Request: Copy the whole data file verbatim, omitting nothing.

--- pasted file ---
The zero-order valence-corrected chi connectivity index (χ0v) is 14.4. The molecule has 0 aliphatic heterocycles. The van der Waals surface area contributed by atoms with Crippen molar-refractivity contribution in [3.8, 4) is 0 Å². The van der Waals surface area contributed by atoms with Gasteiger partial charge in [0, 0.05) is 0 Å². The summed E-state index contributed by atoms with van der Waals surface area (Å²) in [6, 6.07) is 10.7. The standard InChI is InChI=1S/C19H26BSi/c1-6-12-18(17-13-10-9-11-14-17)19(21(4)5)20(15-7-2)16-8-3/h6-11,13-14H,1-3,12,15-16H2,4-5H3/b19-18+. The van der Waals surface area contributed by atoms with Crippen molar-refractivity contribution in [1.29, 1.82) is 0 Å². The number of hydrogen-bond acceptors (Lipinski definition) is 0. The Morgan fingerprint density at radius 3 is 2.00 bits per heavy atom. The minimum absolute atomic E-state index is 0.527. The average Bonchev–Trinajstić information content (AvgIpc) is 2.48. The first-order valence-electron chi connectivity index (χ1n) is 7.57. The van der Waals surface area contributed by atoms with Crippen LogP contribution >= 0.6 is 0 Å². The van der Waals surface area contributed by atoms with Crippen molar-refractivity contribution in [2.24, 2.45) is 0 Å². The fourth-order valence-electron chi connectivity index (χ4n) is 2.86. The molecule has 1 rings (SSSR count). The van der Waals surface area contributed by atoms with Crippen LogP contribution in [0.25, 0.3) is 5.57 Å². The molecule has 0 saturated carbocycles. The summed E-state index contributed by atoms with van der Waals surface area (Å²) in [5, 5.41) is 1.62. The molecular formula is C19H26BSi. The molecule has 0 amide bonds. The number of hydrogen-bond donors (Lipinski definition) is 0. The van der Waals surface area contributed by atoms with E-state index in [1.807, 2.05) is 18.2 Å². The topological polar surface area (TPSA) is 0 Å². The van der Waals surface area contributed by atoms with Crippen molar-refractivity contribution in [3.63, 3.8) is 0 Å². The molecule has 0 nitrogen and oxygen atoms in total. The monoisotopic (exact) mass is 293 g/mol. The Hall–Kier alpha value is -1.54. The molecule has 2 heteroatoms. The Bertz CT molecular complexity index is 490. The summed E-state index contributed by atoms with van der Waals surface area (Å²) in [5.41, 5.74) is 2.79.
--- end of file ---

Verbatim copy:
The zero-order valence-corrected chi connectivity index (χ0v) is 14.4. The molecule has 0 aliphatic heterocycles. The van der Waals surface area contributed by atoms with Crippen molar-refractivity contribution in [3.8, 4) is 0 Å². The van der Waals surface area contributed by atoms with Gasteiger partial charge in [0, 0.05) is 0 Å². The summed E-state index contributed by atoms with van der Waals surface area (Å²) in [6, 6.07) is 10.7. The standard InChI is InChI=1S/C19H26BSi/c1-6-12-18(17-13-10-9-11-14-17)19(21(4)5)20(15-7-2)16-8-3/h6-11,13-14H,1-3,12,15-16H2,4-5H3/b19-18+. The van der Waals surface area contributed by atoms with Crippen molar-refractivity contribution in [1.29, 1.82) is 0 Å². The number of hydrogen-bond acceptors (Lipinski definition) is 0. The Morgan fingerprint density at radius 3 is 2.00 bits per heavy atom. The minimum absolute atomic E-state index is 0.527. The average Bonchev–Trinajstić information content (AvgIpc) is 2.48. The first-order valence-electron chi connectivity index (χ1n) is 7.57. The van der Waals surface area contributed by atoms with Crippen LogP contribution >= 0.6 is 0 Å². The van der Waals surface area contributed by atoms with Crippen molar-refractivity contribution in [2.24, 2.45) is 0 Å². The fourth-order valence-electron chi connectivity index (χ4n) is 2.86. The molecule has 1 rings (SSSR count). The van der Waals surface area contributed by atoms with Crippen LogP contribution in [0.25, 0.3) is 5.57 Å². The molecule has 0 saturated carbocycles. The summed E-state index contributed by atoms with van der Waals surface area (Å²) in [5, 5.41) is 1.62. The molecular formula is C19H26BSi. The molecule has 0 amide bonds. The number of hydrogen-bond donors (Lipinski definition) is 0. The van der Waals surface area contributed by atoms with E-state index in [1.807, 2.05) is 18.2 Å². The topological polar surface area (TPSA) is 0 Å². The van der Waals surface area contributed by atoms with Crippen molar-refractivity contribution in [3.63, 3.8) is 0 Å². The molecule has 0 nitrogen and oxygen atoms in total. The monoisotopic (exact) mass is 293 g/mol. The Hall–Kier alpha value is -1.54. The molecule has 2 heteroatoms. The Bertz CT molecular complexity index is 490. The summed E-state index contributed by atoms with van der Waals surface area (Å²) in [5.41, 5.74) is 2.79.